Email this review


Ridgeway contends that the university is central to industrial activities and has itself become an industry of a special kind, with a self-conception as a ""new-style investment trust,"" run in camera by self-perpetuating elites. Not student dissenters but ""the triangular power system"" of government, business and universities has despoiled our havens of independent thought. The manifold documentation which makes Ridgeway's magazine articles outstanding backs up his views: leasebacks, interlocking board memberships, other conflicts of interest including patent-holding universities who lobby to keep drug prices high. One wishes he had substituted for some of his invective a further exploration of structural issues. Professors have become entrepreneurs, he says, who help manufacturers suppress automotive-defect findings, help the government squelch reports on agricultural workers' exploitation, help the military with secret, hardly ""value-neutral"" research. They ""don't care who runs their factory or how""; meanwhile the University of Chicago serves as ""handmaiden to (Daley's) South Side machine,"" Columbia is ""constructing an armed camp with public funds,"" both have Olympian real-estate control. This leads to the theme of Ridgeway's recommendations: since the universities thrive on public money (private Columbia gets 50% of its income from the government) they should be responsible to public rather than private interests. An inflammatory, very impressive case which will be read by a great many students, and also elders who want to understand the grounds of student protest.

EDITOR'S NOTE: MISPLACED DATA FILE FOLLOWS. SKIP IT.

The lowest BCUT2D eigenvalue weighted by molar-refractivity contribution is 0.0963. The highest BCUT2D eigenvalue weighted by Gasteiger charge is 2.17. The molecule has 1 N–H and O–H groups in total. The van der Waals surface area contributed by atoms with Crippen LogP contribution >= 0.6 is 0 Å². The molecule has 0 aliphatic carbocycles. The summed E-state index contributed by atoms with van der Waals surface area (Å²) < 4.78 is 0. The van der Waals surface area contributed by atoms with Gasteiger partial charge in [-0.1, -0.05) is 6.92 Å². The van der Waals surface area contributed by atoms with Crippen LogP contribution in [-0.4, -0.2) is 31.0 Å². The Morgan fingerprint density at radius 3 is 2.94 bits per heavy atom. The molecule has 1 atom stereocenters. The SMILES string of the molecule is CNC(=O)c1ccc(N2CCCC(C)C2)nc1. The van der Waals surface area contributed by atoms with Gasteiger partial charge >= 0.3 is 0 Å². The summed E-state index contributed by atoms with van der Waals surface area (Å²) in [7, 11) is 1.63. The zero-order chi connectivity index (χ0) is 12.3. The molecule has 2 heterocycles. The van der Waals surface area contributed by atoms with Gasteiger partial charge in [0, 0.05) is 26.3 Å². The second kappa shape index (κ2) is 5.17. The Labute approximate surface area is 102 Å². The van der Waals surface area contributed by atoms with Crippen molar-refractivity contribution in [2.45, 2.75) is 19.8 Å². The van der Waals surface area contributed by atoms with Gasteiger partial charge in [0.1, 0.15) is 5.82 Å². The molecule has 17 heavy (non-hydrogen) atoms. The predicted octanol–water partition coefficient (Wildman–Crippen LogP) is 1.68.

Pub Date: Oct. 10th, 1968
Publisher: Random House